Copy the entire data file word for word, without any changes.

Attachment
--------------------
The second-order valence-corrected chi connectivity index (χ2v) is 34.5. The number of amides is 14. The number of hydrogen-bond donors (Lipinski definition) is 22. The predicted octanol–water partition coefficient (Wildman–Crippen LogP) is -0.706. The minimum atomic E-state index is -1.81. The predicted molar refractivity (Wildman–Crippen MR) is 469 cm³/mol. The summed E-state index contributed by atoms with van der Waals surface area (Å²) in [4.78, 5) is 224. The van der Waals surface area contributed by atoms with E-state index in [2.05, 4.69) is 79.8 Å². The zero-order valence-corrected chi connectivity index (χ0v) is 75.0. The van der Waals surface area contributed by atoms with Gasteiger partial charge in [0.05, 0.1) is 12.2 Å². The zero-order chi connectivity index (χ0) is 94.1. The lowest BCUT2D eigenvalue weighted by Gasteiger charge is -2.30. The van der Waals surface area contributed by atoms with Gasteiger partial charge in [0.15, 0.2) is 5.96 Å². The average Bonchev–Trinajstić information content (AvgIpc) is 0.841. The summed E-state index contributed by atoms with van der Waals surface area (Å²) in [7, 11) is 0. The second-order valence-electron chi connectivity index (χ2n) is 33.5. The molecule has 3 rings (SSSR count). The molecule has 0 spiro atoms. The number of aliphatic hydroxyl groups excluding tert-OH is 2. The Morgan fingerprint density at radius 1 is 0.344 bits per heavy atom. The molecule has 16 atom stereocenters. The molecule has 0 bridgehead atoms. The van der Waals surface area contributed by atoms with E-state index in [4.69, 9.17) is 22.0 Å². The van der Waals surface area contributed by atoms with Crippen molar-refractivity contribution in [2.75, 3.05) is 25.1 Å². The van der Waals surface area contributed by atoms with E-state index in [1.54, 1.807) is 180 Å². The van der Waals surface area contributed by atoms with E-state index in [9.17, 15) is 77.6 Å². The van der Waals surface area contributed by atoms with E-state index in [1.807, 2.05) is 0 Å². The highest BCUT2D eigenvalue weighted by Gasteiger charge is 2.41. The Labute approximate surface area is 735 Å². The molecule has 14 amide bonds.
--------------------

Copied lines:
The second-order valence-corrected chi connectivity index (χ2v) is 34.5. The number of amides is 14. The number of hydrogen-bond donors (Lipinski definition) is 22. The predicted octanol–water partition coefficient (Wildman–Crippen LogP) is -0.706. The minimum atomic E-state index is -1.81. The predicted molar refractivity (Wildman–Crippen MR) is 469 cm³/mol. The summed E-state index contributed by atoms with van der Waals surface area (Å²) in [4.78, 5) is 224. The van der Waals surface area contributed by atoms with E-state index in [2.05, 4.69) is 79.8 Å². The zero-order valence-corrected chi connectivity index (χ0v) is 75.0. The van der Waals surface area contributed by atoms with Gasteiger partial charge in [0.05, 0.1) is 12.2 Å². The zero-order chi connectivity index (χ0) is 94.1. The lowest BCUT2D eigenvalue weighted by Gasteiger charge is -2.30. The van der Waals surface area contributed by atoms with Gasteiger partial charge in [0.15, 0.2) is 5.96 Å². The average Bonchev–Trinajstić information content (AvgIpc) is 0.841. The summed E-state index contributed by atoms with van der Waals surface area (Å²) in [7, 11) is 0. The second-order valence-electron chi connectivity index (χ2n) is 33.5. The molecule has 3 rings (SSSR count). The molecule has 0 spiro atoms. The number of aliphatic hydroxyl groups excluding tert-OH is 2. The Morgan fingerprint density at radius 1 is 0.344 bits per heavy atom. The molecule has 16 atom stereocenters. The molecule has 0 bridgehead atoms. The van der Waals surface area contributed by atoms with E-state index in [4.69, 9.17) is 22.0 Å². The van der Waals surface area contributed by atoms with Crippen molar-refractivity contribution in [2.75, 3.05) is 25.1 Å². The van der Waals surface area contributed by atoms with E-state index in [1.54, 1.807) is 180 Å². The van der Waals surface area contributed by atoms with E-state index in [9.17, 15) is 77.6 Å². The van der Waals surface area contributed by atoms with E-state index in [1.807, 2.05) is 0 Å². The highest BCUT2D eigenvalue weighted by Gasteiger charge is 2.41. The Labute approximate surface area is 735 Å². The molecule has 14 amide bonds.